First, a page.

TORONTO -- One of R.A. Dickey's top priorities this season is limiting his number of walks, but he didn't have much luck in that area during the home opener on Monday night.
Dickey came within one of matching a career high by walking five during the Blue Jays' 2-1 loss to the Rays at Rogers Centre. The biggest issue came in the fourth inning when he walked David DeJesus and Steven Souza Jr. with the bases loaded.
Even though it was an all-around solid effort by Dickey, those free passes were enough to cost him a victory as right-hander Jake Odorizzi allowed just one run over eight stellar innings for Tampa Bay.
"I throw a knuckleball, some would come out and they'd move a ton, some would come out and they'd stay high," Dickey said of the command issues. "I lost my release point a little bit in the fourth. They really made me work, they did a really good job of laying off some close pitches and I didn't make the big pitch when I had to."
Dickey walked 74 batters last season, which was tied for the third most in the American League. The year before, he walked 71, and while command is usually an issue for knuckleballers, it wasn't one for Dickey during his time with the Mets as he walked 54 or fewer from 2010-12.
The hope is to get back into that range this season. Dickey talked at the end of Spring Training about taking a little bit of velocity off his knuckleball to improve command, and there were positives during the Grapefruit League season with just one walk in three official outings.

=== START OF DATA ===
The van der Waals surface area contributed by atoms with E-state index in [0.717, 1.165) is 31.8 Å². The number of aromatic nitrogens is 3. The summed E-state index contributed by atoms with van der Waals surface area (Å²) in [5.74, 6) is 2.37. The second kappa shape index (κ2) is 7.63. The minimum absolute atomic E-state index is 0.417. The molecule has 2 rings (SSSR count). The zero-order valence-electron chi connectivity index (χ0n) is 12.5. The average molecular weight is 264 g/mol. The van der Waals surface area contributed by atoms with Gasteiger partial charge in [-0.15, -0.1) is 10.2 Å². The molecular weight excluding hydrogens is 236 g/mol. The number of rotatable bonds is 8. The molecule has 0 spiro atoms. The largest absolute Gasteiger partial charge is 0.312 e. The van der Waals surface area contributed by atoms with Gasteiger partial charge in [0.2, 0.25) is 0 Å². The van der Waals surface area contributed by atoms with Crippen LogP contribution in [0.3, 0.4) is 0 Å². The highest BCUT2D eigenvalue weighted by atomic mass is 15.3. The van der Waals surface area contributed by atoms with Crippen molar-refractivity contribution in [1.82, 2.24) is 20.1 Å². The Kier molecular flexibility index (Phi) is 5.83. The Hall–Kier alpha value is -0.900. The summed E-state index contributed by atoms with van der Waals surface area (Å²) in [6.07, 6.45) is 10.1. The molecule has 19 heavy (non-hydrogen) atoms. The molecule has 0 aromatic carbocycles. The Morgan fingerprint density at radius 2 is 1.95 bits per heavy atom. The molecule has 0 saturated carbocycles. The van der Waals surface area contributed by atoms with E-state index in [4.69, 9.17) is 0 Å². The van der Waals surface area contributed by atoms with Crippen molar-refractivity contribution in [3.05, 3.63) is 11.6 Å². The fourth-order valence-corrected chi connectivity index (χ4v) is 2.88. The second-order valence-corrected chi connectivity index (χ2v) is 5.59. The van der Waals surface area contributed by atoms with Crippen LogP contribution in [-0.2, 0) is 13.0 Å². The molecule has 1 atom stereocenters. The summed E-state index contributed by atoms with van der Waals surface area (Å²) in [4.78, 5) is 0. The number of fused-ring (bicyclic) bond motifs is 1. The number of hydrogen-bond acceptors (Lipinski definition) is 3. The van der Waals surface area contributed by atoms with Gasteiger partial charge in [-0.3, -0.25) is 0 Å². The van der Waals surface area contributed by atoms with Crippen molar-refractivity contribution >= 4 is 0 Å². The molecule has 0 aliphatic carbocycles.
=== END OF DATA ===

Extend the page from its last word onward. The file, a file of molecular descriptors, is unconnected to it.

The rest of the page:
The reality is that Dickey's probably not going to limit the number of walks all that much. The knuckleball is a very unpredictable pitch, and while five walks in one game is rare, free passes are something that come with the territory.
One way around those issues is by limiting the damage elsewhere, and that's what Dickey did against the Rays. Even though he was kicking himself after the game for two walks with the bases loaded, they were the only runs he allowed. Dickey surrendered three hits and struck out six en route to his second consecutive quality start, but the lack of run support meant he also was stuck with the loss.
"He threw the ball great all night," manager John Gibbons said. "I've talked many times how it's amazing how you control that thing anyways, throw it over the plate. When you get into a little jam, and there's no breathing room out there, it gets a little tighter.
"But two runs, you'll take that any day, and you expect to win."